Intergenic disease-associated regions are abundant in novel transcripts

Research output: Contribution to journalArticle

  • N. Bartonicek
  • MB Clark
  • X. C. Quek
  • J. R. Torpy
  • A. L. Pritchard
  • J. L. V. Maag
  • B. S. Gloss
  • J. Crawford
  • R. J. Taft
  • N. K. Hayward
  • G. W. Montgomery
  • J. S. Mattick
  • T. R. Mercer
  • M. E. Dinger

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Original languageEnglish
Number of pages16
JournalGenome Biology
Volume18
DOIs
StatePublished - 28 Dec 2017

Abstract

Background
Genotyping of large populations through genome-wide association studies (GWAS) has successfully identified many genomic variants associated with traits or disease risk. Unexpectedly, a large proportion of GWAS single nucleotide polymorphisms (SNPs) and associated haplotype blocks are in intronic and intergenic regions, hindering their functional evaluation. While some of these risk-susceptibility regions encompass cis-regulatory sites, their transcriptional potential has never been systematically explored.

Results
To detect rare tissue-specific expression, we employed the transcript-enrichment method CaptureSeq on 21 human tissues to identify 1775 multi-exonic transcripts from 561 intronic and intergenic haploblocks associated with 392 traits and diseases, covering 73.9 Mb (2.2%) of the human genome. We show that a large proportion (85%) of disease-associated haploblocks express novel multi-exonic non-coding transcripts that are tissue-specific and enriched for GWAS SNPs as well as epigenetic markers of active transcription and enhancer activity. Similarly, we captured transcriptomes from 13 melanomas, targeting nine melanoma-associated haploblocks, and characterized 31 novel melanoma-specific transcripts that include fusion proteins, novel exons and non-coding RNAs, one-third of which showed allelically imbalanced expression.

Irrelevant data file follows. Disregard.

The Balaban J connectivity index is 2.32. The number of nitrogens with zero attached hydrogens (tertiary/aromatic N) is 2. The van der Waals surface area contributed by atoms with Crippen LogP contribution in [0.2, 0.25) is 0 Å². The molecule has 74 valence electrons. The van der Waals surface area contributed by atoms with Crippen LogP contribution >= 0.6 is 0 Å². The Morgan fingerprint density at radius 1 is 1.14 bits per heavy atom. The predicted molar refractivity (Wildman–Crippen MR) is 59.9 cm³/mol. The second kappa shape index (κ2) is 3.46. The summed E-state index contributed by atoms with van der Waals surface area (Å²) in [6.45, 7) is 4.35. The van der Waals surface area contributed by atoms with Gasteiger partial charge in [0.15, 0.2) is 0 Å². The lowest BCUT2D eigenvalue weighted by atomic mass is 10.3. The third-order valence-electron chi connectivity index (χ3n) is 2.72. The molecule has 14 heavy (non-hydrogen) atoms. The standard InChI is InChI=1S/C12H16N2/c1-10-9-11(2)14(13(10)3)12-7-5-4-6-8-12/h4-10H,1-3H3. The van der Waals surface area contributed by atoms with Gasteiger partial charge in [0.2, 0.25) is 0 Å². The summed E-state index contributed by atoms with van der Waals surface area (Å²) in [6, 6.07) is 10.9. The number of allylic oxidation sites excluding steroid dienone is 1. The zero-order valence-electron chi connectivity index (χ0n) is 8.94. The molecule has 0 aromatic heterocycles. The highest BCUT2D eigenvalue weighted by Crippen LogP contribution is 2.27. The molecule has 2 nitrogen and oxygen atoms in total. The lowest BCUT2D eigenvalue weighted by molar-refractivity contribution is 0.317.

Conclusions
This resource of previously unreported transcripts in disease-associated regions (http://gwas-captureseq.dingerlab.org) should provide an important starting point for the translational community in search of novel biomarkers, disease mechanisms, and drug targets.

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